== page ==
Anger is the door by which all other vices get a hold of us. Here’s how to temper that.
When I’m upset, I feel it in my teeth. I bite down, my heartbeat goes into overdrive, and my blood pressure shoots up. I haven’t had a doctor insult me while simultaneously checking my vital signs, but I’m fairly sure this is what’s happening physically when I’m in a tense discussion. I feel it in the tightness of my jaw. I even think the skin around my eyes gets weird because of the set of my facial muscles. People who are observant can probably read my emotions like an open book because my discomfort is writ large on my wrinkled brow.
Studies show that when we’re in the midst of an argument, there are many physical side-effects. Anger spreads through our bodies and the emotional stress attacks every physical system we have. It’s typical for our heart rate to elevate and our blood pressures to increase, but other effects include fast, shallow breathing due to tightness in the chest. The brain itself doesn’t function well because, when we feel threatened, it releases a hormone called cortisol that induces even more stress, preparing us for an intense fight and not for rational discussion over a cup of tea.
These physical factors create a feedback loop. The argument causes anger which causes a physical reaction which then in turn makes us uncomfortable, less rational, and unable to resolve the argument. I think this is why we often dig in during an argument only to later wonder what in the world we were thinking. Looking back, I wonder why a certain point of contention was so important to me when, in fact, I don’t particularly care and would be happy to compromise. The trouble is, we can’t see that during an argument because we are unable to manage our emotional and physical reactions.
This week, we’re celebrating the feast day of St. Jerome, a famously curmudgeonly saint. He was a man who had his fair share of out-of-control arguments and wasn’t exactly known as the paradigm of inner peace. Knowing how much anger was affecting him, in the year 375 he decided to live by himself in the desert for two years and regain some semblance of calm. The experience was not altogether successful and it was a problem he struggled with his whole life. Once he returned to active life, his preaching remained very pointed. He would publicly go after priests, monks, and other theologians in the pulpit and didn’t mince words. Vicious arguments resulted and Jerome became the object of verbal attacks. He was criticized for his opinions, hypocrisy, and even the way he smiled. Eventually, he made so many enemies that he had to leave town for good.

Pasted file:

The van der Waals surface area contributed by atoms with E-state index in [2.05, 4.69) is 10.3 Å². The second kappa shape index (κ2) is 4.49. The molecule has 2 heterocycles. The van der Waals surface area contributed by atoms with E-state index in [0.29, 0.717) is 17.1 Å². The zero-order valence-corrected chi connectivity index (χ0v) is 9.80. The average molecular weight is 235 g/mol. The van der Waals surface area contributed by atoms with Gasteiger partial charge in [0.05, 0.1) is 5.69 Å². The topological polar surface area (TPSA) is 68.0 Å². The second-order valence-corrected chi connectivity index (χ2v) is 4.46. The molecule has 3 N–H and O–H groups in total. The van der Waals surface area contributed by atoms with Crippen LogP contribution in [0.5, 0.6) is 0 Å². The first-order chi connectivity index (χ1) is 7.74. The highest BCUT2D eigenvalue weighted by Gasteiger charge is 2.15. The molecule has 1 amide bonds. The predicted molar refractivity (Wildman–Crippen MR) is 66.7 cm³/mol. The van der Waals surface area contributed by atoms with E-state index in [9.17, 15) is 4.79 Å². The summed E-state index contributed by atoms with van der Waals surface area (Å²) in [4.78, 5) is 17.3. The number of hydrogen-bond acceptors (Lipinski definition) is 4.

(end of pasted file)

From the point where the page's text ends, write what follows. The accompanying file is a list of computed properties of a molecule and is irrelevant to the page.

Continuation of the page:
Jerome was probably not a nicer person than you or me, but he never made peace with his argumentative nature – he was said to even beat himself with a rock to try to calm down – and he thought a lot about the nature of anger. He understood the spiritual damage that his vice created. What Jerome understood is that there’s a spiritual effect to angry argumentation. Anger, he says, is the door by which all other vices get a hold of us. When we’re angry, we act in ways we never would when we’re calm. We begin to gossip, trade insults, and lie. We lose our patience and kindness. Empathy is out the window. Pride and selfishness take over.
Nevertheless, disagreements are going to happen. So what lessons can the life of St. Jerome teach us about how to remain calm during an argument?
1. TAKE A BREAK
Winning an argument at all costs isn’t worth the collateral emotional damage, and the lingering anger that results never does anyone any good. Jerome may have struggled with his ability to remain calm during arguments, but he did have a good plan to try and overcome it. When he was in the midst of an untenable argument and knew he had lost his calm, he would take a break — even for as long as two years in the desert. A conversation can always be resumed at a later date after cooler heads prevail.
2. LISTEN AND FOCUS
Arguments spiral out of control when we aren’t actually engaging each other. When we’re simply trying to prove the other person wrong and force a surrender, they quickly sense that and return the favor. Words get heated and insincere insults are traded (that nevertheless sting). One of Jerome’s great virtues during an argument was that he would engage and think through what the other person was trying to say in detail. He would interact at great length with his adversaries. Insofar as he was doing this he was on the right path.
Jerome recognized that he was the problem. Even when his opinion was correct, he understood that his method of communicating wasn’t effective when he lost his cool. He considered that this was a great flaw in himself, which is why he would administer self-penance by hitting himself with a rock. I don’t recommend following his example of self-harm, but he was on the right track when he decided to examine himself first.
Even though Jerome never quite got his anger under control and would continue to lose his calm, he battled his flaw his whole life. We can admire his tenacity and insight while, hopefully, avoiding his weakness. Legend has it that he once drew a thorn from the paw of a lion. Perhaps this is the sort of courage needed so that, instead of giving into stress and anger during an argument, we will remain calm, take a deep breath, and smile.